Fiona McBride, partner and trade mark attorney, Withers & Rogers
Fiona McBride, partner and trade mark attorney, Withers & Rogers
A view from Fiona McBride

Think BR: Why Dunkin Donuts' trade mark attempt failed

Was Dunkin Donuts' attempt to claim exclusive rights to the phrase 'Best Coffee in America' destined to fail, asks Fiona McBride, partner and trade mark...

The US Patent and Trademark Office (US PTO) has rejected global fast food chain Dunkin Donuts’ bid to trade mark the phrase ‘Best Coffee in America’, saying that the slogan is not distinctive enough to qualify.

In fact, it was always unlikely that trade mark protection would be granted as the phrase is simply too descriptive and overtly self-congratulatory to qualify.

If you think about it, claiming sole rights to having the best coffee in America is surely a matter of personal taste and therefore, it was always going to be extremely difficult for Dunkin Donuts to substantiate. In dismissing the claim, the US PTO said the "informational slogan is nothing more than a claim of superiority".

If the registration had been granted, the company would almost certainly have seen some counter claims from rival fast food and coffee chains.

If Dunkin Donuts decides to pursue a similar registration in the UK or indeed another EU country, it would be likely to be dismissed on similar grounds. However, there is nothing to stop the company from continuing to use this phrase in Europe or North America, albeit without any exclusive rights.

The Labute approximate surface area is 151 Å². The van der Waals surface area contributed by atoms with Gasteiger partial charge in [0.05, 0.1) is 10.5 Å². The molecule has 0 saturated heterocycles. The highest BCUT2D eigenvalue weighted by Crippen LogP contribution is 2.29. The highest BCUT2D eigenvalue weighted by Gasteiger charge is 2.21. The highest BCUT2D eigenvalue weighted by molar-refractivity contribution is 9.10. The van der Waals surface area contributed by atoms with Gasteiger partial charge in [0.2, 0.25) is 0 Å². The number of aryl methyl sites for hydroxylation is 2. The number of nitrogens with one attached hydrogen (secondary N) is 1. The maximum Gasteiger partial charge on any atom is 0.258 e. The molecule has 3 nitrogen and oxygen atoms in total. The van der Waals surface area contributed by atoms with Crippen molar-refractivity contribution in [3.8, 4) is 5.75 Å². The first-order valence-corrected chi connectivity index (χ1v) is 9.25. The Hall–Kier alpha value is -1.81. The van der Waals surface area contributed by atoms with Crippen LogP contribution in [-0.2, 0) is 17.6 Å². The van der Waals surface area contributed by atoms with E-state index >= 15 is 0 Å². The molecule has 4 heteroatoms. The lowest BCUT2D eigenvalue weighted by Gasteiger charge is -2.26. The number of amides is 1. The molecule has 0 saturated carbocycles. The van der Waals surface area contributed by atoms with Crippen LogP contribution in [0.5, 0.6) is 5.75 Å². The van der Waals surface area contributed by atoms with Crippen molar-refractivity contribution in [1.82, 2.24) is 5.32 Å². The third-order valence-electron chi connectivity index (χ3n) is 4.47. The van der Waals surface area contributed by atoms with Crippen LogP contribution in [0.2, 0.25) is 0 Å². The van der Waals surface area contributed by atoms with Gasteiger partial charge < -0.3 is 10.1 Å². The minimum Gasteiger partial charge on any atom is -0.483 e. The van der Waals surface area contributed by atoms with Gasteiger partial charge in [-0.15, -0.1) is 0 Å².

Previous efforts by Dunkin Donuts to trade mark a phrase too close to that of a well-known supermarket were also rejected earlier this year. While seeking a registration for ‘Bagel Bunchkin’ - as a brand name for its bite-size bagel pieces - the US PTO considered the phrase to be too close to that of a well-known supermarket brand of traditional bagels, ‘The Bagel Bunch’. 

Having failed in these two recent attempts to obtain trade mark registrations, Dunkin Donuts should at least have learned some valuable lessons.

For a company that is recognised as a market leader in its domestic marketplace, it seems strange that Dunkin Donuts should pursue a strategy of attempting to register generic phrases and get closer to competitor brands.

Instead, you would think that the company would seek to differentiate its brand by creating an identity that is unique and distinctive.

Fiona McBride, partner and trade mark attorney, Withers & Rogers